Behavior change and extensive patient education materials are interwoven into all of Robard’s medially-supervised weight loss programs. If you’re a medical provider and would like more information, click here.

About the Author: Dr. Carol Penn is a physician with Medimorphosis and Ocean Health Initiatives as well as lead consultant with in AllOne Consulting Group in New Jersey, and Medical Correspondent for WURD Radio in Philadelphia, PA.  She is Board Certified in Family Medicine and Osteopathic Manipulative Treatment, Ambassador and Scholar, National Health Service Corps, Associate Clinical Professor, Rowan University School of Osteopathic Medicine; Faculty, Center for Mind Body Medicine; Certified Health, Wellness, and Fitness Coach and Founder/Director of Core of Fire Interfaith Dance Ministry.

References: The Body Keeps the Score: Brain, Mind, and Body in the Healing of Trauma, Bessel Van Der Kolkata, MD; Hunger: A Memoir of My Body, Roxane Gay.


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Patients’ Health Not Improving? It’s Why I Treat Obesity



I think we are at a crossroads in medicine right now. Imagine the perfect storm. Life expectancy is decreasing for the first time in generations. Public health measures have gotten a hold of cigarette smoking only to have obesity rise up and surpass it as the leading cause of preventable death. Major attempts at curbing obesity and diabetes have failed. The final data on Healthy People 2010 outcomes showed obesity and overweight individuals worsened over the measured period. At the same time, health care costs are high, outcomes are poor, and there is a scourge of physician and provider burnout — there’s even a shortage in some areas.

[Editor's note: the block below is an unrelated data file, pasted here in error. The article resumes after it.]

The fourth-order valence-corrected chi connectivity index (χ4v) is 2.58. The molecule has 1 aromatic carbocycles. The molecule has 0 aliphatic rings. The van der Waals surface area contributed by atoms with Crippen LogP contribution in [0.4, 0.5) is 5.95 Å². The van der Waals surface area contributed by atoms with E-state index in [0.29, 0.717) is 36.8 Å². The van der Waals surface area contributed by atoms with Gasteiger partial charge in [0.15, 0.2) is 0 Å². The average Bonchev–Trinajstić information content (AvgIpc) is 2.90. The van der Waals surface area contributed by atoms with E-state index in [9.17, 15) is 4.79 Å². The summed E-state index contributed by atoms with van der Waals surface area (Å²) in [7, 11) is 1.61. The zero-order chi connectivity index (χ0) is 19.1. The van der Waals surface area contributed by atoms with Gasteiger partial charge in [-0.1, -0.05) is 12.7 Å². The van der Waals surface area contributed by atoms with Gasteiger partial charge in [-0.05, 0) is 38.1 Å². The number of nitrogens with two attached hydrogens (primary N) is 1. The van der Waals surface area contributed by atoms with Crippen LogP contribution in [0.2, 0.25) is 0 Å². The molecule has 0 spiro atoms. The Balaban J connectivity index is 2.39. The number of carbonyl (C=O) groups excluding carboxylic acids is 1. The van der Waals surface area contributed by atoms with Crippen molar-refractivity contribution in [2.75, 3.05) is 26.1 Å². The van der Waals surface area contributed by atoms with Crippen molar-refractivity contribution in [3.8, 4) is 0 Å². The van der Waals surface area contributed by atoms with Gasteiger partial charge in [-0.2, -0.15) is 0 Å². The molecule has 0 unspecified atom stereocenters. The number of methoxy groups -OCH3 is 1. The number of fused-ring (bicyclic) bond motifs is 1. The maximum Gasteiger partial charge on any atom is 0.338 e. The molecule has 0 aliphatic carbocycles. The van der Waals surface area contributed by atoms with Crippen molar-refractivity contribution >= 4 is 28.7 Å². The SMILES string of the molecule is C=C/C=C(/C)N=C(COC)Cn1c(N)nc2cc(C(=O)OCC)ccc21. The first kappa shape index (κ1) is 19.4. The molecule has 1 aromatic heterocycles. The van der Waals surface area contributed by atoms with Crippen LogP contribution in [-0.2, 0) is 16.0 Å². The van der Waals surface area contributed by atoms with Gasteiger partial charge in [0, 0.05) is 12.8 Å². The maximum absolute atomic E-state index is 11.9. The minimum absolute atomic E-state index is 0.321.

Is this a coincidence? I can still practically taste my frustration of seeing my patients get worse and worse every three months when I saw them. Their blood sugar, blood pressure, and cholesterol got just a little worse each time. Heartburn, reflux, sleep apnea, depression, etc., would creep up on them. The medication list, the problem list, the referral list, the order list, all got longer and longer. The patients kept saying the same thing, “I want to get better.” I would manage their numbers effectively, for the most part. Their “ABCs” of diabetes met my quality goals for my bonus. But they did not “feel” better — they felt worse, and so did I. Was this why I went to medical school? I did not feel I was healing anyone; rather, I was only managing numbers with pharmacology. Something had to change.

When I first started offering obesity counseling, it was based on a Mediterranean type diet and food exchange. I started to see some exciting trends in blood sugar, blood pressure, and weight, as you would expect. I did not expect to see the changes I saw in the patients themselves. They became more engaged and optimistic about their health. For some patients, this program was all they needed. But, for many people farther on the spectrum of obesity, it was only the beginning.

That was when I quit my safe and secure position at a large health system and opened my own practice based on the program offered by Robard. And that was when the really exciting results started happening. That was June 2015.

At first, it was the ones who already knew me from primary care who trickled in. Then, it was their friends, families, coworkers, kid’s teachers, and anyone who saw them. Word got around, and the floodgates opened. They all said the same thing. The program gave them hope and then gave them their life back. They wished they had had it sooner. They wished they had known it was out there. They wished their doctor had told them about it. They wished more people could hear of it.